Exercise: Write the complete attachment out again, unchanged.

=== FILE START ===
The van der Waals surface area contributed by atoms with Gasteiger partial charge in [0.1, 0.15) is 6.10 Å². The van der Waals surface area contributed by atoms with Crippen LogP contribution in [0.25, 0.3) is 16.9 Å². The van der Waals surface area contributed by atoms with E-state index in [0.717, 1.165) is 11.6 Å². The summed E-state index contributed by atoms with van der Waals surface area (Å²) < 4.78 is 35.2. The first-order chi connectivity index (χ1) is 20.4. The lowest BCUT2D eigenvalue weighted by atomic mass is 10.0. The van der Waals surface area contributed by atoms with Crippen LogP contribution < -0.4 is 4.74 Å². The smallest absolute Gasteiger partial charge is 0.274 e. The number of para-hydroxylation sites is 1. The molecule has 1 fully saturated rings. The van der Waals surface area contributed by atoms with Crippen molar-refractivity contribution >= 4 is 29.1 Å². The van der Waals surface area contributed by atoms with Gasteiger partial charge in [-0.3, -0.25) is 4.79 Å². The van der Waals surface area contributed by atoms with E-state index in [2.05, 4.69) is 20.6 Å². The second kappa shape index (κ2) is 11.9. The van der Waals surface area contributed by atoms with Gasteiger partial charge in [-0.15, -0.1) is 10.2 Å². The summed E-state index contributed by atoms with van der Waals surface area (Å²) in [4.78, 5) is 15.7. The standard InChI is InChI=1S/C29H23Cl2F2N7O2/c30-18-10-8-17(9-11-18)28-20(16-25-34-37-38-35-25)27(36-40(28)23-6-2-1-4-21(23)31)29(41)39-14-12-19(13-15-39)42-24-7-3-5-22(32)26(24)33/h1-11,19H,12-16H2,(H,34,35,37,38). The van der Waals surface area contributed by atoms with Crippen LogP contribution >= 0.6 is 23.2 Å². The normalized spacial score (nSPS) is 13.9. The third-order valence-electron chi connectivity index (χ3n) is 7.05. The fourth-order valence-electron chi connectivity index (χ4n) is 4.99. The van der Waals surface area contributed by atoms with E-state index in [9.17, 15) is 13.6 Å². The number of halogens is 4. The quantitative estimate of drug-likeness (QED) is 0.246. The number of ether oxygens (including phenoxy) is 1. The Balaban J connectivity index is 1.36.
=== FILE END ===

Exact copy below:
The van der Waals surface area contributed by atoms with Gasteiger partial charge in [0.1, 0.15) is 6.10 Å². The van der Waals surface area contributed by atoms with Crippen LogP contribution in [0.25, 0.3) is 16.9 Å². The van der Waals surface area contributed by atoms with E-state index in [0.717, 1.165) is 11.6 Å². The summed E-state index contributed by atoms with van der Waals surface area (Å²) < 4.78 is 35.2. The first-order chi connectivity index (χ1) is 20.4. The lowest BCUT2D eigenvalue weighted by atomic mass is 10.0. The van der Waals surface area contributed by atoms with Crippen LogP contribution < -0.4 is 4.74 Å². The smallest absolute Gasteiger partial charge is 0.274 e. The number of para-hydroxylation sites is 1. The molecule has 1 fully saturated rings. The van der Waals surface area contributed by atoms with Crippen molar-refractivity contribution >= 4 is 29.1 Å². The van der Waals surface area contributed by atoms with Gasteiger partial charge in [-0.3, -0.25) is 4.79 Å². The van der Waals surface area contributed by atoms with E-state index in [2.05, 4.69) is 20.6 Å². The second kappa shape index (κ2) is 11.9. The van der Waals surface area contributed by atoms with Gasteiger partial charge in [-0.15, -0.1) is 10.2 Å². The summed E-state index contributed by atoms with van der Waals surface area (Å²) in [4.78, 5) is 15.7. The standard InChI is InChI=1S/C29H23Cl2F2N7O2/c30-18-10-8-17(9-11-18)28-20(16-25-34-37-38-35-25)27(36-40(28)23-6-2-1-4-21(23)31)29(41)39-14-12-19(13-15-39)42-24-7-3-5-22(32)26(24)33/h1-11,19H,12-16H2,(H,34,35,37,38). The van der Waals surface area contributed by atoms with Crippen LogP contribution >= 0.6 is 23.2 Å². The normalized spacial score (nSPS) is 13.9. The third-order valence-electron chi connectivity index (χ3n) is 7.05. The fourth-order valence-electron chi connectivity index (χ4n) is 4.99. The van der Waals surface area contributed by atoms with E-state index in [9.17, 15) is 13.6 Å². The number of halogens is 4. The quantitative estimate of drug-likeness (QED) is 0.246. The number of ether oxygens (including phenoxy) is 1. The Balaban J connectivity index is 1.36.